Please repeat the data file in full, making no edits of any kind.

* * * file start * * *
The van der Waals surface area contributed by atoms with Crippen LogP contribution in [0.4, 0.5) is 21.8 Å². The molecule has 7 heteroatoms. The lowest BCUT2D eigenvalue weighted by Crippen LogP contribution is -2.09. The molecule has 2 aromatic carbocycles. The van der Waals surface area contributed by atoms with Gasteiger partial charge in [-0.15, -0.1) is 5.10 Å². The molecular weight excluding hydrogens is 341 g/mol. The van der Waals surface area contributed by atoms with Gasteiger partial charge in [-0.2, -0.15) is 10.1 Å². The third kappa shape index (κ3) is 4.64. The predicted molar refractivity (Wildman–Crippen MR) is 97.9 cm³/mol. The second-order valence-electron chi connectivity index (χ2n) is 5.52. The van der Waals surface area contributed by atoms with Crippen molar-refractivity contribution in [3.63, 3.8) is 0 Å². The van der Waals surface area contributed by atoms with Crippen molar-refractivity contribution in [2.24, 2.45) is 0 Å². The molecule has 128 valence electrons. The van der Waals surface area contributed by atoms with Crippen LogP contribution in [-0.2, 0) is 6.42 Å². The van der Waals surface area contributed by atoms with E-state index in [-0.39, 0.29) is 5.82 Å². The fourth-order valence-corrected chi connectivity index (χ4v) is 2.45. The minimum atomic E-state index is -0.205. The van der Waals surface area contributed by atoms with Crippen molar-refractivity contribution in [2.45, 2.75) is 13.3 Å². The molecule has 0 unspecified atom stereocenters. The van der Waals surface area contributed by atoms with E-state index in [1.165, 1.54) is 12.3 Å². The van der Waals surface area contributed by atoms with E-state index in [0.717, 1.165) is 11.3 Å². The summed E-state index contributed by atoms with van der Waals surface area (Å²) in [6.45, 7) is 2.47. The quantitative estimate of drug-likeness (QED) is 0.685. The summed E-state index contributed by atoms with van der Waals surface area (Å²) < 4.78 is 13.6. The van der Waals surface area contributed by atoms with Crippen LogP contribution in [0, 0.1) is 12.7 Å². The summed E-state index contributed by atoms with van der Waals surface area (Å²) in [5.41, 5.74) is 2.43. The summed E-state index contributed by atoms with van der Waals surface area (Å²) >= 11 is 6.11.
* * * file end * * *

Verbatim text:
The van der Waals surface area contributed by atoms with Crippen LogP contribution in [0.4, 0.5) is 21.8 Å². The molecule has 7 heteroatoms. The lowest BCUT2D eigenvalue weighted by Crippen LogP contribution is -2.09. The molecule has 2 aromatic carbocycles. The van der Waals surface area contributed by atoms with Gasteiger partial charge in [-0.15, -0.1) is 5.10 Å². The molecular weight excluding hydrogens is 341 g/mol. The van der Waals surface area contributed by atoms with Gasteiger partial charge in [-0.2, -0.15) is 10.1 Å². The third kappa shape index (κ3) is 4.64. The predicted molar refractivity (Wildman–Crippen MR) is 97.9 cm³/mol. The second-order valence-electron chi connectivity index (χ2n) is 5.52. The van der Waals surface area contributed by atoms with Crippen molar-refractivity contribution in [3.63, 3.8) is 0 Å². The van der Waals surface area contributed by atoms with Crippen molar-refractivity contribution in [2.24, 2.45) is 0 Å². The molecule has 128 valence electrons. The van der Waals surface area contributed by atoms with Crippen LogP contribution in [-0.2, 0) is 6.42 Å². The van der Waals surface area contributed by atoms with E-state index in [-0.39, 0.29) is 5.82 Å². The fourth-order valence-corrected chi connectivity index (χ4v) is 2.45. The minimum atomic E-state index is -0.205. The van der Waals surface area contributed by atoms with Crippen molar-refractivity contribution in [2.45, 2.75) is 13.3 Å². The molecule has 0 unspecified atom stereocenters. The van der Waals surface area contributed by atoms with E-state index in [1.165, 1.54) is 12.3 Å². The van der Waals surface area contributed by atoms with E-state index in [0.717, 1.165) is 11.3 Å². The summed E-state index contributed by atoms with van der Waals surface area (Å²) in [6.45, 7) is 2.47. The quantitative estimate of drug-likeness (QED) is 0.685. The summed E-state index contributed by atoms with van der Waals surface area (Å²) < 4.78 is 13.6. The van der Waals surface area contributed by atoms with Crippen LogP contribution in [0, 0.1) is 12.7 Å². The summed E-state index contributed by atoms with van der Waals surface area (Å²) in [5.41, 5.74) is 2.43. The summed E-state index contributed by atoms with van der Waals surface area (Å²) >= 11 is 6.11.